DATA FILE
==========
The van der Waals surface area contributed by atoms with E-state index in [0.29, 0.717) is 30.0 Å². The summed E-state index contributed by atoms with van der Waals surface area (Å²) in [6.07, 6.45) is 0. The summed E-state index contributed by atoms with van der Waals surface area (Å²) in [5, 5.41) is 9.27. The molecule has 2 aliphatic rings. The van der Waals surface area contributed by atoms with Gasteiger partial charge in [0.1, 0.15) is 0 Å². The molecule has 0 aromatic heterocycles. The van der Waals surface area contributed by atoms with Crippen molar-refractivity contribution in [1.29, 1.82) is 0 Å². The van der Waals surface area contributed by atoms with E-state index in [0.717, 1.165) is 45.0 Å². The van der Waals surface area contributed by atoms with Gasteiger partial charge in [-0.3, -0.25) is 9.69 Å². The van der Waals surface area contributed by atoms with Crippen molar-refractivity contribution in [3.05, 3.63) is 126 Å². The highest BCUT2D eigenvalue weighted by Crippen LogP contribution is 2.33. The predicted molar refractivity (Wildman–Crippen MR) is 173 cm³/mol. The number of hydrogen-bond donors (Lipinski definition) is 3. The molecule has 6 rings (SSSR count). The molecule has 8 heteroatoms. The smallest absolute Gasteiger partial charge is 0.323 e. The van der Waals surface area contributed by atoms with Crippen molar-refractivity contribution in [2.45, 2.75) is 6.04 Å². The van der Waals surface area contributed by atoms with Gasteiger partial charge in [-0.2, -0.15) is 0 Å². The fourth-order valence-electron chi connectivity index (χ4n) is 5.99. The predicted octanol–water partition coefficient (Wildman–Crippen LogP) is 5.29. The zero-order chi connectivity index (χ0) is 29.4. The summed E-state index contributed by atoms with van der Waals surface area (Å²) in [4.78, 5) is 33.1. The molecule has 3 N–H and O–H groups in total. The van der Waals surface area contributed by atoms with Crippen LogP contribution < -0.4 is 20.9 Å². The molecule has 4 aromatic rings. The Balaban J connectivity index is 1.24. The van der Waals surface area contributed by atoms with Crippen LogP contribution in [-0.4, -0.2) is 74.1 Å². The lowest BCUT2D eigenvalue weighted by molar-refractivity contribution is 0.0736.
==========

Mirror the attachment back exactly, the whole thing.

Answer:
The van der Waals surface area contributed by atoms with E-state index in [0.29, 0.717) is 30.0 Å². The summed E-state index contributed by atoms with van der Waals surface area (Å²) in [6.07, 6.45) is 0. The summed E-state index contributed by atoms with van der Waals surface area (Å²) in [5, 5.41) is 9.27. The molecule has 2 aliphatic rings. The van der Waals surface area contributed by atoms with Gasteiger partial charge in [0.1, 0.15) is 0 Å². The molecule has 0 aromatic heterocycles. The van der Waals surface area contributed by atoms with Crippen molar-refractivity contribution in [1.29, 1.82) is 0 Å². The van der Waals surface area contributed by atoms with E-state index in [0.717, 1.165) is 45.0 Å². The van der Waals surface area contributed by atoms with Gasteiger partial charge in [-0.3, -0.25) is 9.69 Å². The van der Waals surface area contributed by atoms with Crippen molar-refractivity contribution in [3.05, 3.63) is 126 Å². The highest BCUT2D eigenvalue weighted by Crippen LogP contribution is 2.33. The predicted molar refractivity (Wildman–Crippen MR) is 173 cm³/mol. The number of hydrogen-bond donors (Lipinski definition) is 3. The molecule has 6 rings (SSSR count). The molecule has 8 heteroatoms. The smallest absolute Gasteiger partial charge is 0.323 e. The van der Waals surface area contributed by atoms with Crippen molar-refractivity contribution in [2.45, 2.75) is 6.04 Å². The van der Waals surface area contributed by atoms with Gasteiger partial charge in [-0.2, -0.15) is 0 Å². The fourth-order valence-electron chi connectivity index (χ4n) is 5.99. The predicted octanol–water partition coefficient (Wildman–Crippen LogP) is 5.29. The zero-order chi connectivity index (χ0) is 29.4. The summed E-state index contributed by atoms with van der Waals surface area (Å²) in [4.78, 5) is 33.1. The molecule has 3 N–H and O–H groups in total. The van der Waals surface area contributed by atoms with Crippen LogP contribution < -0.4 is 20.9 Å². The molecule has 4 aromatic rings. The Balaban J connectivity index is 1.24. The van der Waals surface area contributed by atoms with Crippen LogP contribution in [-0.4, -0.2) is 74.1 Å². The lowest BCUT2D eigenvalue weighted by molar-refractivity contribution is 0.0736.